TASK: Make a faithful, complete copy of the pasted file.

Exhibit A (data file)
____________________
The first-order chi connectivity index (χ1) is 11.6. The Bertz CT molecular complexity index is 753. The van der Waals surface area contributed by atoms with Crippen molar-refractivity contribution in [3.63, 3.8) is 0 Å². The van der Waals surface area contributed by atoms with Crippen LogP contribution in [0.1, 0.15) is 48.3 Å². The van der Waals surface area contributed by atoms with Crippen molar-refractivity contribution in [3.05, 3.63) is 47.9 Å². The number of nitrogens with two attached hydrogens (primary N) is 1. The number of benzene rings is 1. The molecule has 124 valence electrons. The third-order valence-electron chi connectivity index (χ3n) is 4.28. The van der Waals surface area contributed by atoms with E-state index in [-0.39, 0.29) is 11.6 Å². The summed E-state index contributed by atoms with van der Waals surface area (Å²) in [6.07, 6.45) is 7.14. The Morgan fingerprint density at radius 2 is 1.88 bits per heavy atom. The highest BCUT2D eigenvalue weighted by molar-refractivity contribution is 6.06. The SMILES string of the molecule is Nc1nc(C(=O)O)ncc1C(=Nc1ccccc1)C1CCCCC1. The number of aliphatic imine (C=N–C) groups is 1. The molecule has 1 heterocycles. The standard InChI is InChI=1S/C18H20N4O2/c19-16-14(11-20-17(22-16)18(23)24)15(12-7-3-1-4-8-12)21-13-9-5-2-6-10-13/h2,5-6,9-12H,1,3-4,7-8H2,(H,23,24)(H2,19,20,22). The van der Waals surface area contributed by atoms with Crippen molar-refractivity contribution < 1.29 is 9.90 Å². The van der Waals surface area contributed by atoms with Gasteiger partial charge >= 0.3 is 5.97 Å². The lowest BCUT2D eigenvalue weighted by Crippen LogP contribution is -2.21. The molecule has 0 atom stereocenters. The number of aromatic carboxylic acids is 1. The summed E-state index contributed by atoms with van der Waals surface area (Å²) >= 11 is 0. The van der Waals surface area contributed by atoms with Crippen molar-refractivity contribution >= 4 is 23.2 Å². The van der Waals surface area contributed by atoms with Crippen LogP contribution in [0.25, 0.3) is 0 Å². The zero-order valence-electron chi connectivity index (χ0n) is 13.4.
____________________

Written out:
The first-order chi connectivity index (χ1) is 11.6. The Bertz CT molecular complexity index is 753. The van der Waals surface area contributed by atoms with Crippen molar-refractivity contribution in [3.63, 3.8) is 0 Å². The van der Waals surface area contributed by atoms with Crippen LogP contribution in [0.1, 0.15) is 48.3 Å². The van der Waals surface area contributed by atoms with Crippen molar-refractivity contribution in [3.05, 3.63) is 47.9 Å². The number of nitrogens with two attached hydrogens (primary N) is 1. The number of benzene rings is 1. The molecule has 124 valence electrons. The third-order valence-electron chi connectivity index (χ3n) is 4.28. The van der Waals surface area contributed by atoms with E-state index in [-0.39, 0.29) is 11.6 Å². The summed E-state index contributed by atoms with van der Waals surface area (Å²) in [6.07, 6.45) is 7.14. The Morgan fingerprint density at radius 2 is 1.88 bits per heavy atom. The highest BCUT2D eigenvalue weighted by molar-refractivity contribution is 6.06. The SMILES string of the molecule is Nc1nc(C(=O)O)ncc1C(=Nc1ccccc1)C1CCCCC1. The number of aliphatic imine (C=N–C) groups is 1. The molecule has 1 heterocycles. The standard InChI is InChI=1S/C18H20N4O2/c19-16-14(11-20-17(22-16)18(23)24)15(12-7-3-1-4-8-12)21-13-9-5-2-6-10-13/h2,5-6,9-12H,1,3-4,7-8H2,(H,23,24)(H2,19,20,22). The van der Waals surface area contributed by atoms with Crippen molar-refractivity contribution < 1.29 is 9.90 Å². The van der Waals surface area contributed by atoms with Gasteiger partial charge >= 0.3 is 5.97 Å². The lowest BCUT2D eigenvalue weighted by Crippen LogP contribution is -2.21. The molecule has 0 atom stereocenters. The number of aromatic carboxylic acids is 1. The summed E-state index contributed by atoms with van der Waals surface area (Å²) >= 11 is 0. The van der Waals surface area contributed by atoms with Crippen molar-refractivity contribution >= 4 is 23.2 Å². The van der Waals surface area contributed by atoms with Crippen LogP contribution in [0.25, 0.3) is 0 Å². The zero-order valence-electron chi connectivity index (χ0n) is 13.4.